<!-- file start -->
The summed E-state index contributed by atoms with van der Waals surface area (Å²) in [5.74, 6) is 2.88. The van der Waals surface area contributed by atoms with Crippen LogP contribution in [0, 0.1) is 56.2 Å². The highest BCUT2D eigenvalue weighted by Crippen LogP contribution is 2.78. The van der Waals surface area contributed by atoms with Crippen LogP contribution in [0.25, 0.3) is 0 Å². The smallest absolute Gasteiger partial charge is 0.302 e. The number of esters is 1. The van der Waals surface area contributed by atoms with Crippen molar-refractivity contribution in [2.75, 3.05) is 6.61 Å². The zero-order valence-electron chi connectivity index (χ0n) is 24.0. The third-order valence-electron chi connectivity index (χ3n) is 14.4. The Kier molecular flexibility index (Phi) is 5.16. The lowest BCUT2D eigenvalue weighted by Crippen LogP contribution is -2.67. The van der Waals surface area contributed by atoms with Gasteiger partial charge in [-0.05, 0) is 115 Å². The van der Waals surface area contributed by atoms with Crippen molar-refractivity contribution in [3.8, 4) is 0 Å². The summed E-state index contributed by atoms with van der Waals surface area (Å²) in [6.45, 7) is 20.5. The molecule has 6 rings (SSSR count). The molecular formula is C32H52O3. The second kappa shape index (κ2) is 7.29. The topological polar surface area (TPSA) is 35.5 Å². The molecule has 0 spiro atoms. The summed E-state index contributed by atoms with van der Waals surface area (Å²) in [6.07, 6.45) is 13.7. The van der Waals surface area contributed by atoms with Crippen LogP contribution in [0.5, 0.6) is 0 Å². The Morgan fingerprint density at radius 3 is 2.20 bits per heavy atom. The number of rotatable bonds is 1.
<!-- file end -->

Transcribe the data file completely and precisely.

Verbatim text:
The summed E-state index contributed by atoms with van der Waals surface area (Å²) in [5.74, 6) is 2.88. The van der Waals surface area contributed by atoms with Crippen LogP contribution in [0, 0.1) is 56.2 Å². The highest BCUT2D eigenvalue weighted by Crippen LogP contribution is 2.78. The van der Waals surface area contributed by atoms with Crippen LogP contribution in [0.25, 0.3) is 0 Å². The smallest absolute Gasteiger partial charge is 0.302 e. The number of esters is 1. The van der Waals surface area contributed by atoms with Crippen molar-refractivity contribution in [2.75, 3.05) is 6.61 Å². The zero-order valence-electron chi connectivity index (χ0n) is 24.0. The third-order valence-electron chi connectivity index (χ3n) is 14.4. The Kier molecular flexibility index (Phi) is 5.16. The lowest BCUT2D eigenvalue weighted by Crippen LogP contribution is -2.67. The van der Waals surface area contributed by atoms with Gasteiger partial charge in [-0.05, 0) is 115 Å². The van der Waals surface area contributed by atoms with Crippen molar-refractivity contribution in [3.8, 4) is 0 Å². The summed E-state index contributed by atoms with van der Waals surface area (Å²) in [6.45, 7) is 20.5. The molecule has 6 rings (SSSR count). The molecular formula is C32H52O3. The second kappa shape index (κ2) is 7.29. The topological polar surface area (TPSA) is 35.5 Å². The molecule has 0 spiro atoms. The summed E-state index contributed by atoms with van der Waals surface area (Å²) in [6.07, 6.45) is 13.7. The van der Waals surface area contributed by atoms with Crippen LogP contribution in [0.5, 0.6) is 0 Å². The Morgan fingerprint density at radius 3 is 2.20 bits per heavy atom. The number of rotatable bonds is 1.